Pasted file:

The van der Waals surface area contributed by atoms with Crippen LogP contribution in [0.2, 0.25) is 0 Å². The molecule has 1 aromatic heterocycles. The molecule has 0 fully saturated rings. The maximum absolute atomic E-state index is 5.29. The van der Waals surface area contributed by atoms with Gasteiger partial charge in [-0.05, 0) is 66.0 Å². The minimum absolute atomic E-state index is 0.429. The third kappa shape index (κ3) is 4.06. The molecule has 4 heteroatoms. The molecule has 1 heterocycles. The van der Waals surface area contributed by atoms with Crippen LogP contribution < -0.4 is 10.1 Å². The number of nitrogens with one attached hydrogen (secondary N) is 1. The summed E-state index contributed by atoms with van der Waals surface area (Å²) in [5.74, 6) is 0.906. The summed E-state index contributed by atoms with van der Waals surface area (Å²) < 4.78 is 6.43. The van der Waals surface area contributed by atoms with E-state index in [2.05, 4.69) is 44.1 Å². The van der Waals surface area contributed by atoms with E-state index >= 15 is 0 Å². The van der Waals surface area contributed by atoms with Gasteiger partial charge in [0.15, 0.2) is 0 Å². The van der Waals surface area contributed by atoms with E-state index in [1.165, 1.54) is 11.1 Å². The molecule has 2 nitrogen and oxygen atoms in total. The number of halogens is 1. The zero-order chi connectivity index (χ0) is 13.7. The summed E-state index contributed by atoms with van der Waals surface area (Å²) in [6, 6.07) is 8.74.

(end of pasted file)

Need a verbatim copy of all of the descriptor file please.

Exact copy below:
The van der Waals surface area contributed by atoms with Crippen LogP contribution in [0.2, 0.25) is 0 Å². The molecule has 1 aromatic heterocycles. The molecule has 0 fully saturated rings. The maximum absolute atomic E-state index is 5.29. The van der Waals surface area contributed by atoms with Gasteiger partial charge in [-0.05, 0) is 66.0 Å². The minimum absolute atomic E-state index is 0.429. The third kappa shape index (κ3) is 4.06. The molecule has 4 heteroatoms. The molecule has 1 heterocycles. The van der Waals surface area contributed by atoms with Crippen LogP contribution < -0.4 is 10.1 Å². The number of nitrogens with one attached hydrogen (secondary N) is 1. The summed E-state index contributed by atoms with van der Waals surface area (Å²) in [5.74, 6) is 0.906. The summed E-state index contributed by atoms with van der Waals surface area (Å²) < 4.78 is 6.43. The van der Waals surface area contributed by atoms with E-state index in [2.05, 4.69) is 44.1 Å². The van der Waals surface area contributed by atoms with E-state index >= 15 is 0 Å². The van der Waals surface area contributed by atoms with Gasteiger partial charge in [0.15, 0.2) is 0 Å². The van der Waals surface area contributed by atoms with E-state index in [1.165, 1.54) is 11.1 Å². The molecule has 2 nitrogen and oxygen atoms in total. The number of halogens is 1. The zero-order chi connectivity index (χ0) is 13.7. The summed E-state index contributed by atoms with van der Waals surface area (Å²) in [6, 6.07) is 8.74.